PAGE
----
Considering the vital role of rooted macrophytes in the aquatic ecosystem, validating assumptions on the interactive effects of herbicides with different modes of action at an environmentally relevant mixture ratio is necessary. We investigated the effects of diflufenican (a carotenoid biosynthesis inhibitor) and iodosulfuron-methyl-sodium (IMS; an acetolactate synthase inhibitor) in a 14-day growth inhibition experiment with Myriophyllum spicatum, wherein single compounds and their combination were tested in parallel (n = 84). The assessment was done using three different methods: significance testing, model deviation ratio (MDR), and mixture interaction factor (MIF). Interactions relative to both concentration addition and independent action were assessed via significance testing. This revealed that diflufenican and IMS acted antagonistically relative to both models for fresh weight and total shoot length (p < 0.05) and that there was slight synergism for the number of side shoots (p < 0.001) relative to concentration addition. The MDR and MIF can only assess interactions relative to the concentration addition model. According to MDR, the mixture appeared to show no interaction (neither antagonistic nor synergistic), whereas the MIF method revealed that the compounds acted antagonistically for fresh weight and that there was a slight synergism for total shoot length and number of side shoots. We conclude that inferences about mixture toxicity interactions are method- and endpoint-dependent, which can have implications for regulatory mixtures assessment. Environ Toxicol Chem 2022;00:1–12.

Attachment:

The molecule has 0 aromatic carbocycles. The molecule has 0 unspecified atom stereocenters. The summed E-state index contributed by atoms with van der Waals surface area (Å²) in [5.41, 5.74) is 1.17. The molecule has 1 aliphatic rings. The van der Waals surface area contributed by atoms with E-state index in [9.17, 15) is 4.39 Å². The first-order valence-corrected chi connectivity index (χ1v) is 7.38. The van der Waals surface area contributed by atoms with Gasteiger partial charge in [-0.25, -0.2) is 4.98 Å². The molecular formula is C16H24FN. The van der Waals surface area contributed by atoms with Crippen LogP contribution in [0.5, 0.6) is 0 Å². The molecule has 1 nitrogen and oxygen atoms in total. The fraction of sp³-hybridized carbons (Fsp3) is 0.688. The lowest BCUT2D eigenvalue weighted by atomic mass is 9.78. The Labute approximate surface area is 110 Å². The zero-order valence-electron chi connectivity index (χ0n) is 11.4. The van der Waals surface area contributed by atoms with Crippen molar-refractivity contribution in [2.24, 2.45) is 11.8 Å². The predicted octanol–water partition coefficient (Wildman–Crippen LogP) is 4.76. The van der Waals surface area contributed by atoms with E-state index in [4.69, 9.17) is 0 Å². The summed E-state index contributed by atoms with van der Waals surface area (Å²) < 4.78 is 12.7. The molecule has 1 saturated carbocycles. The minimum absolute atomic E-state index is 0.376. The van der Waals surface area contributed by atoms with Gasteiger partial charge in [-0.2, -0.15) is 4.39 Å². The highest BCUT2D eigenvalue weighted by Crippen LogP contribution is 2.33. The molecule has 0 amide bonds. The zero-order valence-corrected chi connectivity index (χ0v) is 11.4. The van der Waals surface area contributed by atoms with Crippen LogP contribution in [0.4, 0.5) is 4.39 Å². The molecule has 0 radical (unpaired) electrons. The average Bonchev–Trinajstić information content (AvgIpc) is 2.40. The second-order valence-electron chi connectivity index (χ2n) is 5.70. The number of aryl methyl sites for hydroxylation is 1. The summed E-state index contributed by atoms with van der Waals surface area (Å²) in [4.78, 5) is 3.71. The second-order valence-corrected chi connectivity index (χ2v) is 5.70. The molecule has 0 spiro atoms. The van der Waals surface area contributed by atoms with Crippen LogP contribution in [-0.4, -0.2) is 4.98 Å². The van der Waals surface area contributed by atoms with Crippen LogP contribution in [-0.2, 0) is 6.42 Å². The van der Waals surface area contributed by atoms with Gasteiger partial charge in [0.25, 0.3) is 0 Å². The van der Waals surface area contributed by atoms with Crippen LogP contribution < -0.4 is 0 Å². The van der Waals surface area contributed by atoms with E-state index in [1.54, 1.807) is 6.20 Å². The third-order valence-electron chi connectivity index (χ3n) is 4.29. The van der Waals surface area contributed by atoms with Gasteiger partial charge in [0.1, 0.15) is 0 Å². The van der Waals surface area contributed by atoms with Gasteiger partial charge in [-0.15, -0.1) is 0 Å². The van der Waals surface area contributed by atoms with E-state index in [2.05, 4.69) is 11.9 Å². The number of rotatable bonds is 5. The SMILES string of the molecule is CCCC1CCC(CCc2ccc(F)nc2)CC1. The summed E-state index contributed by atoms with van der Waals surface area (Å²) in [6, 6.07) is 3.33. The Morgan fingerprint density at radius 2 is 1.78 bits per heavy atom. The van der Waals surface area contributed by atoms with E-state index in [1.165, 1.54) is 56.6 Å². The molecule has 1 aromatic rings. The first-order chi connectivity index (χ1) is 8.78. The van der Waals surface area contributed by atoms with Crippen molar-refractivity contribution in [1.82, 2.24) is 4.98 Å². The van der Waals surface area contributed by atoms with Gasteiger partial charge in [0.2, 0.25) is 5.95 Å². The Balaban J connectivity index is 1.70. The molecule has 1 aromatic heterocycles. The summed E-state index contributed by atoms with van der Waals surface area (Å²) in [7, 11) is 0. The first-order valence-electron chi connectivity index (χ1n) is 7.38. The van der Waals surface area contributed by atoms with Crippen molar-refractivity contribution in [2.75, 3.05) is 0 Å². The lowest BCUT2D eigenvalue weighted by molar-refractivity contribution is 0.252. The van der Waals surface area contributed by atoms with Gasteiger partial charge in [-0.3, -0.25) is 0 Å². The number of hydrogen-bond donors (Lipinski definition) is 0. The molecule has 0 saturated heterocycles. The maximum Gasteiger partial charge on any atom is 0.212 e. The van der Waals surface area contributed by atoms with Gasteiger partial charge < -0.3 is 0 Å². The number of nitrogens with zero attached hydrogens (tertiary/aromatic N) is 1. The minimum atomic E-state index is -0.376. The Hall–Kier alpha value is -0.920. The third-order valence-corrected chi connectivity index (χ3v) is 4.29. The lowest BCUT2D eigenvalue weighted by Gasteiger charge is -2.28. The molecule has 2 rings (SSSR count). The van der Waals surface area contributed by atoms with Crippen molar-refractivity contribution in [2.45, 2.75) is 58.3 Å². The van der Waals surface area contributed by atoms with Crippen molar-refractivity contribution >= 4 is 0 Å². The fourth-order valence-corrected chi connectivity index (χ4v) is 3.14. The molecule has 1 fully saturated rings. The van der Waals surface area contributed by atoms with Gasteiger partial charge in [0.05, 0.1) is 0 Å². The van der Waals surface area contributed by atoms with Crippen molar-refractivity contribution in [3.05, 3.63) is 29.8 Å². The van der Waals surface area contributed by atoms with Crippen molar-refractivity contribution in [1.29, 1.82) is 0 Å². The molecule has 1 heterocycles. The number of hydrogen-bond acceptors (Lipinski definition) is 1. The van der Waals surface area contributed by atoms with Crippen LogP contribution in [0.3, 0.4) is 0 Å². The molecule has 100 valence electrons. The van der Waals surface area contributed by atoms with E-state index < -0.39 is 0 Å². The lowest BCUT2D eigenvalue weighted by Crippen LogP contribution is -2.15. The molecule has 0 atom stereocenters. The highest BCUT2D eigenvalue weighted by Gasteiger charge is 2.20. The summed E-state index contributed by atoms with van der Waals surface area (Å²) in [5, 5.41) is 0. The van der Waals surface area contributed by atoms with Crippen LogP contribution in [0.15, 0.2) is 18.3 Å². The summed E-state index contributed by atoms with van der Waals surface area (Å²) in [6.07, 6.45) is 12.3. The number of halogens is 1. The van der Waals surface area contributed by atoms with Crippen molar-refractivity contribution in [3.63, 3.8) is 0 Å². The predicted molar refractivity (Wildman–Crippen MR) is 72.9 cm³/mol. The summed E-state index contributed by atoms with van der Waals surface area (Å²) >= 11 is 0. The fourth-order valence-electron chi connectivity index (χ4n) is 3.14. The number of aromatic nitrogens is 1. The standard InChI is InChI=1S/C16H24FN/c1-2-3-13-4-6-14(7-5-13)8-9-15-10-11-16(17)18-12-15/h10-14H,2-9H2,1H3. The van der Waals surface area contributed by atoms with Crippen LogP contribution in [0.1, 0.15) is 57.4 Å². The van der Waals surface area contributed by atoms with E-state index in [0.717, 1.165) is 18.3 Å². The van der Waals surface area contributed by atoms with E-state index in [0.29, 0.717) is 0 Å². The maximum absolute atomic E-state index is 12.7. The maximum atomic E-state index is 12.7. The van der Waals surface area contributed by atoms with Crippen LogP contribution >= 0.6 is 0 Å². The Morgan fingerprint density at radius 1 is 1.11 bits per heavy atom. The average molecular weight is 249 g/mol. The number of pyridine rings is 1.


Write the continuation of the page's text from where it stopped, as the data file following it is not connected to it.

- Risk assessment